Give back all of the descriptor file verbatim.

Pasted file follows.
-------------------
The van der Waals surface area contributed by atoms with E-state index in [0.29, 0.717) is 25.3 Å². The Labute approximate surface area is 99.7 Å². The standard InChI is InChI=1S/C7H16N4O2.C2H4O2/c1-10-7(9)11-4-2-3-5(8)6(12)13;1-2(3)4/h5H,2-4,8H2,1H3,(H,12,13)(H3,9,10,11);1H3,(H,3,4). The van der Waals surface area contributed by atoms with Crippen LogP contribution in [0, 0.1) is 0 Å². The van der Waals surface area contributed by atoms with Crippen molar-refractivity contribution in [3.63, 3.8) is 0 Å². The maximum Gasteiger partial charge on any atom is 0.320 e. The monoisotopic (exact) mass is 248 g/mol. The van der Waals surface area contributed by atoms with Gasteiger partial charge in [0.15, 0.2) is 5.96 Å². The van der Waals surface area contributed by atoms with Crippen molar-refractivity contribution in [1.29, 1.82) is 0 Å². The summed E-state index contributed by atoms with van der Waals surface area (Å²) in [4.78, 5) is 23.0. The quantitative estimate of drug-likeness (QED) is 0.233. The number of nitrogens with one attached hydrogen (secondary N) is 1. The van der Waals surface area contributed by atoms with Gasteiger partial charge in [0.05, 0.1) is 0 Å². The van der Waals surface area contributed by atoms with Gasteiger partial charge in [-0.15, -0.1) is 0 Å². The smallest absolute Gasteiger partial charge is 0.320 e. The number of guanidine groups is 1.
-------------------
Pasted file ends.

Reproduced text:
The van der Waals surface area contributed by atoms with E-state index in [0.29, 0.717) is 25.3 Å². The Labute approximate surface area is 99.7 Å². The standard InChI is InChI=1S/C7H16N4O2.C2H4O2/c1-10-7(9)11-4-2-3-5(8)6(12)13;1-2(3)4/h5H,2-4,8H2,1H3,(H,12,13)(H3,9,10,11);1H3,(H,3,4). The van der Waals surface area contributed by atoms with Crippen LogP contribution in [0, 0.1) is 0 Å². The van der Waals surface area contributed by atoms with Crippen molar-refractivity contribution in [3.63, 3.8) is 0 Å². The maximum Gasteiger partial charge on any atom is 0.320 e. The monoisotopic (exact) mass is 248 g/mol. The van der Waals surface area contributed by atoms with Gasteiger partial charge in [0.15, 0.2) is 5.96 Å². The van der Waals surface area contributed by atoms with Crippen molar-refractivity contribution in [1.29, 1.82) is 0 Å². The summed E-state index contributed by atoms with van der Waals surface area (Å²) in [4.78, 5) is 23.0. The quantitative estimate of drug-likeness (QED) is 0.233. The number of nitrogens with one attached hydrogen (secondary N) is 1. The van der Waals surface area contributed by atoms with Gasteiger partial charge in [0.05, 0.1) is 0 Å². The van der Waals surface area contributed by atoms with Gasteiger partial charge in [-0.15, -0.1) is 0 Å². The smallest absolute Gasteiger partial charge is 0.320 e. The number of guanidine groups is 1.